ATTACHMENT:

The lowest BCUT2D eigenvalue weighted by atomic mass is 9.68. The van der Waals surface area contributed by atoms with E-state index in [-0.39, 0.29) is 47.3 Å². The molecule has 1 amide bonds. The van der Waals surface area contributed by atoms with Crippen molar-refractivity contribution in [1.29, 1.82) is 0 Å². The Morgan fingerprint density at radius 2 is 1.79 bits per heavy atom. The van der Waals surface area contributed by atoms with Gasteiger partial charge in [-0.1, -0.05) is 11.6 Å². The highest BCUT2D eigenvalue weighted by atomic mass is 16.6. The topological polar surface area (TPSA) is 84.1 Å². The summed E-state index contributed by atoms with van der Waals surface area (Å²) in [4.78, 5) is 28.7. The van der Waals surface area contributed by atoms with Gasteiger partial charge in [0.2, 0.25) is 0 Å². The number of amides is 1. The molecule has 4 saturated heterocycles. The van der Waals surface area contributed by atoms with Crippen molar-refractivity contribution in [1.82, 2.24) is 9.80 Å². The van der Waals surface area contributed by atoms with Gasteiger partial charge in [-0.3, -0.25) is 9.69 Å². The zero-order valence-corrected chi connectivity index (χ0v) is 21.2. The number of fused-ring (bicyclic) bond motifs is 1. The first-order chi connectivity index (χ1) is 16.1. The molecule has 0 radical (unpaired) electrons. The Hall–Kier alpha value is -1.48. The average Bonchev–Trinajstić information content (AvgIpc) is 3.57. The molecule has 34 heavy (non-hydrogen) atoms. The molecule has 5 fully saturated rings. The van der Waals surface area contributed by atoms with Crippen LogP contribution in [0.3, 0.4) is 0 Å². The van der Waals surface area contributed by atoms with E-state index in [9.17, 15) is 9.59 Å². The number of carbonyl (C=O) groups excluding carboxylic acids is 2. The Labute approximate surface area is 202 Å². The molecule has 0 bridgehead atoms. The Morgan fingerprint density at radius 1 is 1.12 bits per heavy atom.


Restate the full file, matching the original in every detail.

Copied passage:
The lowest BCUT2D eigenvalue weighted by atomic mass is 9.68. The van der Waals surface area contributed by atoms with E-state index in [-0.39, 0.29) is 47.3 Å². The molecule has 1 amide bonds. The van der Waals surface area contributed by atoms with Crippen molar-refractivity contribution in [1.29, 1.82) is 0 Å². The Morgan fingerprint density at radius 2 is 1.79 bits per heavy atom. The van der Waals surface area contributed by atoms with Gasteiger partial charge in [-0.1, -0.05) is 11.6 Å². The highest BCUT2D eigenvalue weighted by atomic mass is 16.6. The topological polar surface area (TPSA) is 84.1 Å². The summed E-state index contributed by atoms with van der Waals surface area (Å²) in [4.78, 5) is 28.7. The van der Waals surface area contributed by atoms with Gasteiger partial charge in [0.2, 0.25) is 0 Å². The number of amides is 1. The molecule has 4 saturated heterocycles. The van der Waals surface area contributed by atoms with Crippen molar-refractivity contribution in [1.82, 2.24) is 9.80 Å². The van der Waals surface area contributed by atoms with Gasteiger partial charge in [-0.3, -0.25) is 9.69 Å². The zero-order valence-corrected chi connectivity index (χ0v) is 21.2. The number of fused-ring (bicyclic) bond motifs is 1. The first-order chi connectivity index (χ1) is 16.1. The molecule has 0 radical (unpaired) electrons. The Hall–Kier alpha value is -1.48. The average Bonchev–Trinajstić information content (AvgIpc) is 3.57. The molecule has 34 heavy (non-hydrogen) atoms. The molecule has 5 fully saturated rings. The van der Waals surface area contributed by atoms with Crippen LogP contribution in [0.3, 0.4) is 0 Å². The van der Waals surface area contributed by atoms with E-state index in [9.17, 15) is 9.59 Å². The number of carbonyl (C=O) groups excluding carboxylic acids is 2. The Labute approximate surface area is 202 Å². The molecule has 0 bridgehead atoms. The Morgan fingerprint density at radius 1 is 1.12 bits per heavy atom.